I felt that the act’s original stance on tuna was wrong on all counts, and I received critical support in Hawaii from Frank Goto and Brooks Takenaka of the local United Fishing Agency, and Kitty Simonds.

I worked with a sympathetic committee chairman, Congressman Walter B. Jones, a North Carolina Democrat, and we put together a strategy that garnered enough Democrat and Republican votes to pass a bill placing tuna under Magnuson-Stevens out of committee. Then Chairman Jones suggested I seek a hearing before the House Rules Committee to advance the measure on the consent calendar. That way it could be approved by unanimous consent, which allows a bill to pass without a formal vote. I gained the crucial support of the Rules Committee for a hearing.

Let’s be careful about confusing differences of opinion on policy issues with effective representation.

On the day of the vote, I posted supportive members of the Merchant Marine Committee at the entrance doors to the House Chamber, armed with leaflets explaining that for environmental reasons — the continued existence of this vital fish, the tuna — it was necessary for them to vote “aye” by unanimous consent on this measure. It worked and I called Sen. Inouye with the good news.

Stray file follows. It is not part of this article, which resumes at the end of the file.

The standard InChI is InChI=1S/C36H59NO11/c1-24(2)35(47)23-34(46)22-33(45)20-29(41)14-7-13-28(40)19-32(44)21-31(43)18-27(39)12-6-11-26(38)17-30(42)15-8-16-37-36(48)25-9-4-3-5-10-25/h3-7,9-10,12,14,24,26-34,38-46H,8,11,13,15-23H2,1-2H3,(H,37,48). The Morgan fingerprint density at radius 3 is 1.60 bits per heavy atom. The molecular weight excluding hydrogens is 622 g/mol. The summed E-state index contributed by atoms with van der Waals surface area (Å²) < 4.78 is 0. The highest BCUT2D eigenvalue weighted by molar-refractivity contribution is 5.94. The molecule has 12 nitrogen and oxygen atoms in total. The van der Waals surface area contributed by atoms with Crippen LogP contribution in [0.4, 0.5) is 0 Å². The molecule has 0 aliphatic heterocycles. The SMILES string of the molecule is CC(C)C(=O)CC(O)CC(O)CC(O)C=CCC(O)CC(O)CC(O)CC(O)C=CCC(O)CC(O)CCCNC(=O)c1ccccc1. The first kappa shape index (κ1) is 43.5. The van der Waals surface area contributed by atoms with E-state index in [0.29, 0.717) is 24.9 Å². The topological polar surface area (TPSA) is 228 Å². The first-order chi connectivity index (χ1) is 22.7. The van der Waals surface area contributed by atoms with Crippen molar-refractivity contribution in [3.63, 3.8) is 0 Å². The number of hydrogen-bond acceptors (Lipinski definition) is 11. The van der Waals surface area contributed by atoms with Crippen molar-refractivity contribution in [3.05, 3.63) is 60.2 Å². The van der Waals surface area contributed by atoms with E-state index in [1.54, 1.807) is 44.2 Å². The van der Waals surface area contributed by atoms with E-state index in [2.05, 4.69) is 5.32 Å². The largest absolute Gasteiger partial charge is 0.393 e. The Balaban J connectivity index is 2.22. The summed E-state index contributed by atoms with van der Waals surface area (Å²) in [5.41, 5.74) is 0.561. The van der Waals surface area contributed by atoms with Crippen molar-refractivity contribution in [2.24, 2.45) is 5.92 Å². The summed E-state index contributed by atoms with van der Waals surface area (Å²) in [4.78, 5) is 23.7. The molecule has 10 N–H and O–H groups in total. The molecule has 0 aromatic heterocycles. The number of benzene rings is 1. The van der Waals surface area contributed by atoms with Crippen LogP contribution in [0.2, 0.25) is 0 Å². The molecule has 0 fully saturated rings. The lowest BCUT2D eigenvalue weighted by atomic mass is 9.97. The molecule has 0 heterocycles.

I mention this at some length to make a point: We sometimes forget that in the national scheme of things, Hawaii is a very small state. We’ve been blessed to have locals like Dan Inouye and Kitty Simonds who are well versed in the arcane ways of the federal bureaucracy. They have played a big role in helping Hawaii punch far above its weight in Washington.

So let’s be careful about confusing differences of opinion on policy issues with effective representation and doing one’s job well.

I have always found Kitty Simonds to be a knowledgeable and responsible advocate for the interests of the Western Pacific Regional Fishery Management Council. In fact, from where I sit, all of us in Hawaii are very lucky she has been such an effective executive for so many years.

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About the Author

Patricia Saiki

Patricia “Pat” Saiki is a former member of the U.S. Congress.

Latest Comments (0)